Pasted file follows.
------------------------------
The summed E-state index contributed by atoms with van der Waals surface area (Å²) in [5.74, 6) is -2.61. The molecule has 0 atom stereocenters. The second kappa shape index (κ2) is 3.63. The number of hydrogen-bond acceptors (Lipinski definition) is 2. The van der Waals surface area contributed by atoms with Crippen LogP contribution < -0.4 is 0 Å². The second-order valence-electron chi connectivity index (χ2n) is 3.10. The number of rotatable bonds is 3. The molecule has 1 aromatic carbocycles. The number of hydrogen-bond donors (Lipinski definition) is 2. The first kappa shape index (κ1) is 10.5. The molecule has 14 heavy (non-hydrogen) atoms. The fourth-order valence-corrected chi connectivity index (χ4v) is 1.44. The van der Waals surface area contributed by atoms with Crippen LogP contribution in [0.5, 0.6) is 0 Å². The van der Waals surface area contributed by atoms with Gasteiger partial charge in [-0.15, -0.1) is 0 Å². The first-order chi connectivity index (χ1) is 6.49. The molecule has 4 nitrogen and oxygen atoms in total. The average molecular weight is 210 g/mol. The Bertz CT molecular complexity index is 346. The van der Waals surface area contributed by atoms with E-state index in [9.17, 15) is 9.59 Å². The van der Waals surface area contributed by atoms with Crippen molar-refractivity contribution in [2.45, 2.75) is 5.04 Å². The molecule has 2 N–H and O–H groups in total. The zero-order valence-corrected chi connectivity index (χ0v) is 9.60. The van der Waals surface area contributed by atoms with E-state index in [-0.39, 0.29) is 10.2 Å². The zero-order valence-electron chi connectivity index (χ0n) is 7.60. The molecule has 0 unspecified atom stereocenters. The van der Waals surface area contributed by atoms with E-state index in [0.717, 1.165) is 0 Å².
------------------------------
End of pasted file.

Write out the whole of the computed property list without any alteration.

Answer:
The summed E-state index contributed by atoms with van der Waals surface area (Å²) in [5.74, 6) is -2.61. The molecule has 0 atom stereocenters. The second kappa shape index (κ2) is 3.63. The number of hydrogen-bond acceptors (Lipinski definition) is 2. The van der Waals surface area contributed by atoms with Crippen LogP contribution < -0.4 is 0 Å². The second-order valence-electron chi connectivity index (χ2n) is 3.10. The number of rotatable bonds is 3. The molecule has 1 aromatic carbocycles. The number of hydrogen-bond donors (Lipinski definition) is 2. The first kappa shape index (κ1) is 10.5. The molecule has 14 heavy (non-hydrogen) atoms. The fourth-order valence-corrected chi connectivity index (χ4v) is 1.44. The van der Waals surface area contributed by atoms with Crippen LogP contribution in [0.5, 0.6) is 0 Å². The van der Waals surface area contributed by atoms with Gasteiger partial charge in [-0.15, -0.1) is 0 Å². The first-order chi connectivity index (χ1) is 6.49. The molecule has 4 nitrogen and oxygen atoms in total. The average molecular weight is 210 g/mol. The Bertz CT molecular complexity index is 346. The van der Waals surface area contributed by atoms with E-state index in [9.17, 15) is 9.59 Å². The van der Waals surface area contributed by atoms with Crippen molar-refractivity contribution in [2.45, 2.75) is 5.04 Å². The molecule has 2 N–H and O–H groups in total. The zero-order valence-corrected chi connectivity index (χ0v) is 9.60. The van der Waals surface area contributed by atoms with E-state index in [-0.39, 0.29) is 10.2 Å². The zero-order valence-electron chi connectivity index (χ0n) is 7.60. The molecule has 0 unspecified atom stereocenters. The van der Waals surface area contributed by atoms with E-state index in [0.717, 1.165) is 0 Å².